But Purdue, where his dad once ran track, always has been the goal. And he decided that's where he wanted to be, even if it meant having to pay largely out of pocket — in other words, the hard way. A hand-written letter from Purdue president Mitch Daniels — who, in a face-to-face meeting, Sean Jr. called "Mitch," to the absolute horror of his father, who would've much preferred, "President Daniels" — helped convince him. So did one campus visit that included a meet-and-greet with Purdue men's basketball coach Matt Painter. He's hopeful of dunking again one day (he claims to have dunked one time before, though acknowledged it was questionable), and dreams of walking on the basketball team (not as some publicity stunt; he wants to earn it).
He's also still hopeful there might be some academic-scholarship money available.
"I am a living, walking billboard for them," English, whose prosthesis features the Purdue logo and colors, said with a laugh.
Saturday's event will help, no doubt.
Donations from dozens of local businesses and individuals — almost all of whom had never met English before Saturday but were inspired by his story and resolve — raised $8,200, and the Elks are continuing to collect donations for the next week.
"One thing that stands out," said Sean Sr., wearing a maroon "Sean Strong" wristband, "is the generosity of strangers."
Several local dignitaries were in attendance Saturday, including Oakland County executive L. Brooks Patterson and state Sen. Marty Knollenberg. Knollenberg called English "a hero, that's what we have here today." Attorney General Bill Schuette sent a proclamation, reading, in part, that "you represent the best of Michigan."
English never was officially offered a track scholarship from Purdue. That was likely to come during his senior year — he ran a 4:29 mile as a sophomore — but then the accident happened. Purdue coaches expressed remorse they couldn't extend the athletic scholarship, but they did offer him a spot as a team manager. English had to decline, because he's not out of the woods yet. While at Purdue, he will continue to undergo physical therapy three days a week, on campus, not far from his dorm. And he needs at least three more surgeries, on his left leg, which the English family all refers to as "the good leg," with air quotes. They would like to put those off until after his first year of college, but they could happen at any time, should something go wrong physically.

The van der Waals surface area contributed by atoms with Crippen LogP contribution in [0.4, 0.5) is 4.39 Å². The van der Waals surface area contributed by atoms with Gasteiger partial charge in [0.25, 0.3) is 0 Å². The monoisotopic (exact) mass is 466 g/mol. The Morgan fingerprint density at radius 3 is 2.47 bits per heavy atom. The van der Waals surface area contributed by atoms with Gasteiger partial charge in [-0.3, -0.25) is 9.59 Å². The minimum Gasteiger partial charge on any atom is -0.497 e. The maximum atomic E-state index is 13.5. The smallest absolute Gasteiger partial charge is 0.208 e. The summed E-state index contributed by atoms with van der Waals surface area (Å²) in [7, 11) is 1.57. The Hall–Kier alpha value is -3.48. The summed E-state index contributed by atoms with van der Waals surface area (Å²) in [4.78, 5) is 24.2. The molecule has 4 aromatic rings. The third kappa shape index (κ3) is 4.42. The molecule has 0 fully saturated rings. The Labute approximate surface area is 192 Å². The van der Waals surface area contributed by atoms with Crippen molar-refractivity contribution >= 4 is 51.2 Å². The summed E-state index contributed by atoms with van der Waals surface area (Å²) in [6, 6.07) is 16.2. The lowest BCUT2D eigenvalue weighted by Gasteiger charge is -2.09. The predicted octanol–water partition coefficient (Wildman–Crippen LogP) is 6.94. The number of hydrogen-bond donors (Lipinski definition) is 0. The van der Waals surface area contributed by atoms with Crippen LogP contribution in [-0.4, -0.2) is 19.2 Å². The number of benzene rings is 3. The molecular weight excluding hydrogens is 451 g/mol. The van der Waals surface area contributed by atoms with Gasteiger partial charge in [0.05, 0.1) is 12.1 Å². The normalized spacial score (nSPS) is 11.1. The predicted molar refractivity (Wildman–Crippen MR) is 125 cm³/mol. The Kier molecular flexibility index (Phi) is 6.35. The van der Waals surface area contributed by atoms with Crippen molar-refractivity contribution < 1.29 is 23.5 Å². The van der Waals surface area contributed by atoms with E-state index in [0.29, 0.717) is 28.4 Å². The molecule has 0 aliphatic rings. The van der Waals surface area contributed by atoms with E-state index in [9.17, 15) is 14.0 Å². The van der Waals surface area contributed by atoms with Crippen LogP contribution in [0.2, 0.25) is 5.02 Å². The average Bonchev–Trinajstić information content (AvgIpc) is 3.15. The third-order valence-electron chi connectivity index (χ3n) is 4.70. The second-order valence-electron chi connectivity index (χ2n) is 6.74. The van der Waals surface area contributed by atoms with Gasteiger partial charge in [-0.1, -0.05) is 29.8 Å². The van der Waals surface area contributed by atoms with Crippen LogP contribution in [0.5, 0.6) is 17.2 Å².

Either way, expect English to approach the future like he has the past — with a smile and a shrug ("Never once," said Sean Sr., "did he say, 'Why me?'"), and, of course, a tireless work ethic. He actually was a folk hero, of sorts, early in his days of physical therapy; they'd say take one step, he'd walk down the whole hallway. Eventually, physical therapists even began bringing in down-in-the-dumps patients just to watch English work out.
It's been inspiring, to be sure, and almost certainly will continue to be. That includes those closest to him, like Meghan English, 24, who since the accident has changed her career focus to nursing — enamored with the care her brother received during his five weeks in the hospital. And, yes, that includes total strangers.
"If other people can see me smiling, if other people can see me going through hell and just realizing I am going to be OK and I'm gonna be completely fine and happy in the end, then whatever they're going through, hopefully I can help them with that," English said. "Life is way too short, that grudge that you've been holding or whatever it is, it's way too short to keep.
"You never know when you're never going to talk to anyone again, you never know when it's going to be your last conversation.
"Be happy for the situation you're in, because there's a lot of people out there that are doing way worse than you."